We all know that dogs are man's best friend, but Mexico is making the friendship official.

On July 19, the Mexican government revealed a statue of Frida — a rescue dog who saved 12 lives after strong earthquakes there last September — and her trainer Israel Arauz at the Parque Ecológico in Puebla.

The placard on the statue says, "Memorable symbols of the strength that Mexicans can have when we decide to unite for a greater cause.”

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Last night's episode of "Full Frontal with Samantha Bee" was all about climate change, a topic that can feel both done-to-death and completely fresh at the same time.

Weather-wise, the past few months have been a doozy, featuring everything from a seemingly endless parade of destructive hurricanes and floods to devastating wildfires, all of which share a disturbing link to global warming.

But still. Deniers gonna deny.

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Heroes

Watch this awesome video of an NFL quarterback paying it forward to Harvey victims.

Once in need of help himself, Deshaun Watson knows the power of paying it forward.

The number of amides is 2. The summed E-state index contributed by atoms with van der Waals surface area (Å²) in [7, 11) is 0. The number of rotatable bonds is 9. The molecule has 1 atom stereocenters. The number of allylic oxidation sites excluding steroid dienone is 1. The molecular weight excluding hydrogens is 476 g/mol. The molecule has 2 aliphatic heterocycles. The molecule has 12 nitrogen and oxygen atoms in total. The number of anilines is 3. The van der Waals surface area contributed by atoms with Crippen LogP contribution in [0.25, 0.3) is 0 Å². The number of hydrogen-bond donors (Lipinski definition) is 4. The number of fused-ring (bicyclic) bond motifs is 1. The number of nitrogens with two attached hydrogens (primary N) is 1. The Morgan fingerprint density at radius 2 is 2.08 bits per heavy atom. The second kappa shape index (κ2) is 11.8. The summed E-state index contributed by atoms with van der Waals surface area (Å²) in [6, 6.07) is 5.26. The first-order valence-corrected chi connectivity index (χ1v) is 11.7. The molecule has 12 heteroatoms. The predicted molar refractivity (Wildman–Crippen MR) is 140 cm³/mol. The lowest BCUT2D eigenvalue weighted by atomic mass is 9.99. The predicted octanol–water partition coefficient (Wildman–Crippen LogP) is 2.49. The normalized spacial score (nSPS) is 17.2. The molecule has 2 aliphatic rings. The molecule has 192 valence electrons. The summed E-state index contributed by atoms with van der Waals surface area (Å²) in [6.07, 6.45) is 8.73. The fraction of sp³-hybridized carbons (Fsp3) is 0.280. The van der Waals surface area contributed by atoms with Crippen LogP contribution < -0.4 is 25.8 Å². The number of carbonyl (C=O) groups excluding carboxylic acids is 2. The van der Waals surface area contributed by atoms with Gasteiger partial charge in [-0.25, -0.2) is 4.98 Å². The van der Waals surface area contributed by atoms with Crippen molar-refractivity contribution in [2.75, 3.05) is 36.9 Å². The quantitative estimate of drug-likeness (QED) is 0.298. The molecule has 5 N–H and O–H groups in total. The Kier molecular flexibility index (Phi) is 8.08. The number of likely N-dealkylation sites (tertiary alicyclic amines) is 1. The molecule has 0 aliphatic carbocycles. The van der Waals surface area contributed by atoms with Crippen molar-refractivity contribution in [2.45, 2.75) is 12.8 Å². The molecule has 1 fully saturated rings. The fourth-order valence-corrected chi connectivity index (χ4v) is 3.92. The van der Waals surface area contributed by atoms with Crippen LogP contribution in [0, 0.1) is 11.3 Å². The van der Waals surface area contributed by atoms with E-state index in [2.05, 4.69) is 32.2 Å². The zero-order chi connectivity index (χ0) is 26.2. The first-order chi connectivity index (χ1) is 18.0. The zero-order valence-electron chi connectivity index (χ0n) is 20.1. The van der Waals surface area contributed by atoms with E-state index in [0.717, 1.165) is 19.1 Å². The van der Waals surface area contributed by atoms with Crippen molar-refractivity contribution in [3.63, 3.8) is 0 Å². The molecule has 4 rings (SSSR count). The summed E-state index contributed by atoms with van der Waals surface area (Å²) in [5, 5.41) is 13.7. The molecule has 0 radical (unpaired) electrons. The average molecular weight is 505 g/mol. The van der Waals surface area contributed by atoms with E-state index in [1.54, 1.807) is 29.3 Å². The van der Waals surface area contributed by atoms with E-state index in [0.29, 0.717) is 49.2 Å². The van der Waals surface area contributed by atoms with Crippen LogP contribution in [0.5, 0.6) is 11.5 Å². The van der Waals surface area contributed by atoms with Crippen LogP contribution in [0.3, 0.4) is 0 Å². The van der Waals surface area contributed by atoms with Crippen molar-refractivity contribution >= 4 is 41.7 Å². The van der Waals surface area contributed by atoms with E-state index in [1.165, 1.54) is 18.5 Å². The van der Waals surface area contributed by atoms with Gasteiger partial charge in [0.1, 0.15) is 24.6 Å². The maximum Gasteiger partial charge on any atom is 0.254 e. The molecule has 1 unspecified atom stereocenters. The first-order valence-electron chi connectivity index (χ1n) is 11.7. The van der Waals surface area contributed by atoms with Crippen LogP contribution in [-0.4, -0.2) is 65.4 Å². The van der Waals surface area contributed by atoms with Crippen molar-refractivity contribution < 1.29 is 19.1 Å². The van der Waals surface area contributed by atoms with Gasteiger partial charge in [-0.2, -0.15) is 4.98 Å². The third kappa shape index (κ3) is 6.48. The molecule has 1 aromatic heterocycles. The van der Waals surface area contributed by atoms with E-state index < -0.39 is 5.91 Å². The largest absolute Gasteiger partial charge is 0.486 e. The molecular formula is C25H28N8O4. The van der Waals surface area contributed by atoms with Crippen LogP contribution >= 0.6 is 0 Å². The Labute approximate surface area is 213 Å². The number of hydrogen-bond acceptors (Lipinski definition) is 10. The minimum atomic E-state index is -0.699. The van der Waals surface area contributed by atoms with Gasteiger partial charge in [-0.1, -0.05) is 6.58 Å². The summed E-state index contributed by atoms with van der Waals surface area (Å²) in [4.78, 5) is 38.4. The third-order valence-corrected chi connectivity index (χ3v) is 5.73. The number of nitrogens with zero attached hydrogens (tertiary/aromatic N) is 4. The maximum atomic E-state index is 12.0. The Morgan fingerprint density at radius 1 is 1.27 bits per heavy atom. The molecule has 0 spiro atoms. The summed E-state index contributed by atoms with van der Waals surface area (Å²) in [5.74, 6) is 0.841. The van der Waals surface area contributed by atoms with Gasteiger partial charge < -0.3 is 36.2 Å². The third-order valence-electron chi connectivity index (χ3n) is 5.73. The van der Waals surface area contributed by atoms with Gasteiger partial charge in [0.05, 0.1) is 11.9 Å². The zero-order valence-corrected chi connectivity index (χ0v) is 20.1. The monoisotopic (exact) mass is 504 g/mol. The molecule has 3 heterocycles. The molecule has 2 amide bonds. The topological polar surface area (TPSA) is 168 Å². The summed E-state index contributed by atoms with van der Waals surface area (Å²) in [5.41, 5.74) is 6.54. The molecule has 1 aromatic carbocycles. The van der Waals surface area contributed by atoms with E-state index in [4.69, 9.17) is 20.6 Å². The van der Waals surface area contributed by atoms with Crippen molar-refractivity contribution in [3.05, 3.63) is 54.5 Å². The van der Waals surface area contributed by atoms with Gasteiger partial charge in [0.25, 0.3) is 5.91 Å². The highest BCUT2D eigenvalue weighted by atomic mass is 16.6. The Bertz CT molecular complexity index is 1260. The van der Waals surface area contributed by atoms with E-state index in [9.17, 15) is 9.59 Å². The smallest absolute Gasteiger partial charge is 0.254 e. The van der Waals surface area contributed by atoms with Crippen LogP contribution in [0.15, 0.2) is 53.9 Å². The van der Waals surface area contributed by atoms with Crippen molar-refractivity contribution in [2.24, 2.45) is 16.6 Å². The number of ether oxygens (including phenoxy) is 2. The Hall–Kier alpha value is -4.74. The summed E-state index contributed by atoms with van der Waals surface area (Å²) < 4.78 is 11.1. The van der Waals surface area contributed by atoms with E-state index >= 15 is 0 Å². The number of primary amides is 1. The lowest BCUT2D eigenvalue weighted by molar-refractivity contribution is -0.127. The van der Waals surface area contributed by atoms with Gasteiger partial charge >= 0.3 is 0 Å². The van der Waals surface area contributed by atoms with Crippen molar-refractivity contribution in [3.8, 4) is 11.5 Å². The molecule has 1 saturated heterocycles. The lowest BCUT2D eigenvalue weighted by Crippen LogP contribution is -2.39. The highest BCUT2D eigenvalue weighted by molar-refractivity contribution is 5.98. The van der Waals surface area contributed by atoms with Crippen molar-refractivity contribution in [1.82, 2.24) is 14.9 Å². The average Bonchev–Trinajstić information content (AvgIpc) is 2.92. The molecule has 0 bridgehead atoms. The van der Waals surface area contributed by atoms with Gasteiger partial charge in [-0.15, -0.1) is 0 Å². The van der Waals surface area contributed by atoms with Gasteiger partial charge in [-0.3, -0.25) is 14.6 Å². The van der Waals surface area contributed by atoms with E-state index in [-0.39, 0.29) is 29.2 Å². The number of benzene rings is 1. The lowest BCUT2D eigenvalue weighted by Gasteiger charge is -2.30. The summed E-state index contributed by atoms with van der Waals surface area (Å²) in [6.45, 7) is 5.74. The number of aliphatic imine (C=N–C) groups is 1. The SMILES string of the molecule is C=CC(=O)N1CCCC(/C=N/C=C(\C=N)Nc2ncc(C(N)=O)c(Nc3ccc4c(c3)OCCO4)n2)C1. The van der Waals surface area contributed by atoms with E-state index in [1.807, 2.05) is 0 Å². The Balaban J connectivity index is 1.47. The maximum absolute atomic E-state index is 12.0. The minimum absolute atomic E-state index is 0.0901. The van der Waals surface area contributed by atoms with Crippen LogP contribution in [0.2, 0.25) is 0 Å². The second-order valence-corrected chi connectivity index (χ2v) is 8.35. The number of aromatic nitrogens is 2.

When Deshaun Watson was 11 years old, an NFL star came to his rescue. Now in the NFL himself, Watson's been paying it forward ever since.

In November 2006, Watson, his mother, and three siblings moved into a home built by Habitat for Humanity and furnished by NFL running back Warrick Dunn in Gainesville, Georgia. The act of charity, which helped his family get back on their feet after years living in public housing, shaped the man he grew up to be.

During his time as a star quarterback at Clemson University, Watson helped build houses for Habitat for Humanity, singing the organization's praises all the way. As someone who had benefitted from charity, he knew just how big a difference it could make in the life of someone else.

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Pam Brekke turned away from the register at a Lowe's store in Orlando, tears streaming down her face.

With Hurricane Irma barreling toward south Florida this weekend, Brekke desperately needed to find a generator to keep her dad's oxygen tank working, should he lose power in the storm, according to The Telegraph. But like every other store Brekke had visited this week, this particular Lowe's had just run out of a new shipment. She didn't know what to do.

"My father is on oxygen," she explained to WFTV News. "I’m worried about this storm."

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